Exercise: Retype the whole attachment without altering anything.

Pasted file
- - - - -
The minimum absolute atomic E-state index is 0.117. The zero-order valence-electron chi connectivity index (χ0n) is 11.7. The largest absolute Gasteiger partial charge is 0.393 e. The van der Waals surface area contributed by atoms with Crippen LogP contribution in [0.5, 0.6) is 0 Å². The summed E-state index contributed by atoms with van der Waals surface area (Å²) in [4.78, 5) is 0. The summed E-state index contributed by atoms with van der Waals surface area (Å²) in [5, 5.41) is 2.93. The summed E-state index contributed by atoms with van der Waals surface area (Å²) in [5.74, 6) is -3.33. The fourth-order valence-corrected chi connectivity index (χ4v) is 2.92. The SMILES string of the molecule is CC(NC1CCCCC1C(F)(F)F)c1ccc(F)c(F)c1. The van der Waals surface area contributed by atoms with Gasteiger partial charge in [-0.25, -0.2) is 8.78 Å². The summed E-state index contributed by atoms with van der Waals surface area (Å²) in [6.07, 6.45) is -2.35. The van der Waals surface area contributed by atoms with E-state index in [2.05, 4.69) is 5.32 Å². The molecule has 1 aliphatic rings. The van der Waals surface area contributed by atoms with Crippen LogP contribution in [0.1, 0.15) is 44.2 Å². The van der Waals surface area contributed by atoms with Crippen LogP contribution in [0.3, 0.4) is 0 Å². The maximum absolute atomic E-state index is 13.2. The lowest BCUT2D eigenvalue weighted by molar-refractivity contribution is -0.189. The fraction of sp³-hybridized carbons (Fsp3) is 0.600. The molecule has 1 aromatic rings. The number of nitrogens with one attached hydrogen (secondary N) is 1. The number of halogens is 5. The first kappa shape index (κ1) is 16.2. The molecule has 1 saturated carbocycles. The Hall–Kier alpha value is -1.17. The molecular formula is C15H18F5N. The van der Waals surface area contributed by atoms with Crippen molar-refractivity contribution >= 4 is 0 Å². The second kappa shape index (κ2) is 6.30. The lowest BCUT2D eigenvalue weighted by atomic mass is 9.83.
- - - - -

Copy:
The minimum absolute atomic E-state index is 0.117. The zero-order valence-electron chi connectivity index (χ0n) is 11.7. The largest absolute Gasteiger partial charge is 0.393 e. The van der Waals surface area contributed by atoms with Crippen LogP contribution in [0.5, 0.6) is 0 Å². The summed E-state index contributed by atoms with van der Waals surface area (Å²) in [4.78, 5) is 0. The summed E-state index contributed by atoms with van der Waals surface area (Å²) in [5, 5.41) is 2.93. The summed E-state index contributed by atoms with van der Waals surface area (Å²) in [5.74, 6) is -3.33. The fourth-order valence-corrected chi connectivity index (χ4v) is 2.92. The SMILES string of the molecule is CC(NC1CCCCC1C(F)(F)F)c1ccc(F)c(F)c1. The van der Waals surface area contributed by atoms with Gasteiger partial charge in [-0.25, -0.2) is 8.78 Å². The summed E-state index contributed by atoms with van der Waals surface area (Å²) in [6.07, 6.45) is -2.35. The van der Waals surface area contributed by atoms with E-state index in [2.05, 4.69) is 5.32 Å². The molecule has 1 aliphatic rings. The van der Waals surface area contributed by atoms with Crippen LogP contribution in [0.1, 0.15) is 44.2 Å². The van der Waals surface area contributed by atoms with Crippen LogP contribution in [0.3, 0.4) is 0 Å². The maximum absolute atomic E-state index is 13.2. The lowest BCUT2D eigenvalue weighted by molar-refractivity contribution is -0.189. The fraction of sp³-hybridized carbons (Fsp3) is 0.600. The molecule has 1 aromatic rings. The number of nitrogens with one attached hydrogen (secondary N) is 1. The number of halogens is 5. The first kappa shape index (κ1) is 16.2. The molecule has 1 saturated carbocycles. The Hall–Kier alpha value is -1.17. The molecular formula is C15H18F5N. The van der Waals surface area contributed by atoms with Crippen molar-refractivity contribution >= 4 is 0 Å². The second kappa shape index (κ2) is 6.30. The lowest BCUT2D eigenvalue weighted by atomic mass is 9.83.